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Last updated on April 21, 2014 at 10:27 EDT

Global Mercury Study Shows Twice the Pollution From Burning Products

February 4, 2009

WASHINGTON, Feb. 4 /PRNewswire-USNewswire/ — A new international study released today around the world shows that the burning of mercury-added products globally contributes upwards of 200 tons of mercury to the atmosphere every year — 10 percent of the mercury that enters the earth’s atmosphere. According to the study, which was released by several international non-governmental organizations, mercury emissions from product discards have been seriously underestimated.

“Air releases of mercury from products are much more significant than previously suspected,” said Michael Bender, director of the Mercury Policy Project and co-coordinator of the Zero Mercury Working Group, which released the report. “Based upon our review, this source emits twice as much mercury around the globe than previously thought.”

Mercury is a dangerous neurotoxin that can make its way up the food chain into humans, and poses an increased exposure risk to developing fetuses and young children. The main burning processes investigated in the report were medical waste incineration, municipal and hazardous waste incineration, municipal wastewater sludge incineration, and landfill fires and open burning.

Similar studies have estimated mercury releases to air from the combustion of products containing mercury. However, these studies did not look carefully at the substantial emissions contributed by landfill fires and open burning of domestic waste.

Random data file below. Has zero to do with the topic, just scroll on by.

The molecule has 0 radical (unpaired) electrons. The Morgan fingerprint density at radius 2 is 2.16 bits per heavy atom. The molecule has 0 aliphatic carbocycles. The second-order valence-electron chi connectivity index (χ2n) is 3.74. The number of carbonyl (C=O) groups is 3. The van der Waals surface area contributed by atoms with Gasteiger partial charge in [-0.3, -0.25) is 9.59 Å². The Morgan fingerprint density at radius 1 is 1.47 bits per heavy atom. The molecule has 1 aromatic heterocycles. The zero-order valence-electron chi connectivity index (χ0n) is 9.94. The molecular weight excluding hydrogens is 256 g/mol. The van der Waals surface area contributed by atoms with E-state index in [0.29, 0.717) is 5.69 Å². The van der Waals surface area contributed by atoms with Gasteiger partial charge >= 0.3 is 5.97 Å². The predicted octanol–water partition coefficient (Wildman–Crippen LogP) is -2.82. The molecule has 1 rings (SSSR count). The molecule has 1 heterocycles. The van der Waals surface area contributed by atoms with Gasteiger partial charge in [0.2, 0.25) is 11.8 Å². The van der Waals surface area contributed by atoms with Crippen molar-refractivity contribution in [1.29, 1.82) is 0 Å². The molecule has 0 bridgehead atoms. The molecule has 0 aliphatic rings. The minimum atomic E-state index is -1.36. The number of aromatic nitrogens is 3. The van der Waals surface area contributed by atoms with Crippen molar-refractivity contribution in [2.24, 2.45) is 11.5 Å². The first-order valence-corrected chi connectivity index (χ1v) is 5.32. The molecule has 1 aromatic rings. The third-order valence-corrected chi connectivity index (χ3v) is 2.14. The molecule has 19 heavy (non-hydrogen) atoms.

“We urge countries to take immediate steps to stop incineration as a method of waste disposal, including mercury burning practices, and move expeditiously towards safe, just, sustainable and more environmentally sound alternatives,” said Richard Gutierrez, Executive Director of Ban Toxics!, and a member of the Zero Mercury Working Group.

Mercury is a persistent, bioaccumulative transboundary pollutant that contaminates our air, soil, water and fish. Because of this potential for global contamination, mercury pollution requires a coordinated international response.

The report recommends that, at upcoming mid-February meeting in Nairobi, the United Nations Environment Programme (UNEP) Governing Council establish an Intergovernmental Negotiating Committee (INC) for the purpose of negotiating a free-standing legally binding instrument on mercury.

In the interim period before such an instrument becomes effective, the report recommends that UNEP promote responsibility for the awareness-raising, analytical, technical and legal support activities necessary to encourage manufacturers of mercury-added products, and countries where such manufacturers are located, to identify and implement the actions.

For more information:

The Mercury Policy Project authored this report, see www.mercurypolicy.org

Groups co-releasing the report include the following:

The Zero Mercury Working group is an international coalition of more than 75 public interest non-governmental organizations from around the world, see www.zeromercury.org

Global Alliance for Incinerator Alternatives / Global Anti-Incinerator Alliance (GAIA) is a worldwide alliance of more than 600 grassroots groups, non-governmental organizations, and individuals in over 80 countries, see: www.no-burn.org

Ban Toxics! is an independent non-profit Asian regional environmental non-governmental organization, see www.bantoxics.multiply.com

SOURCE Mercury Policy Project


Source: newswire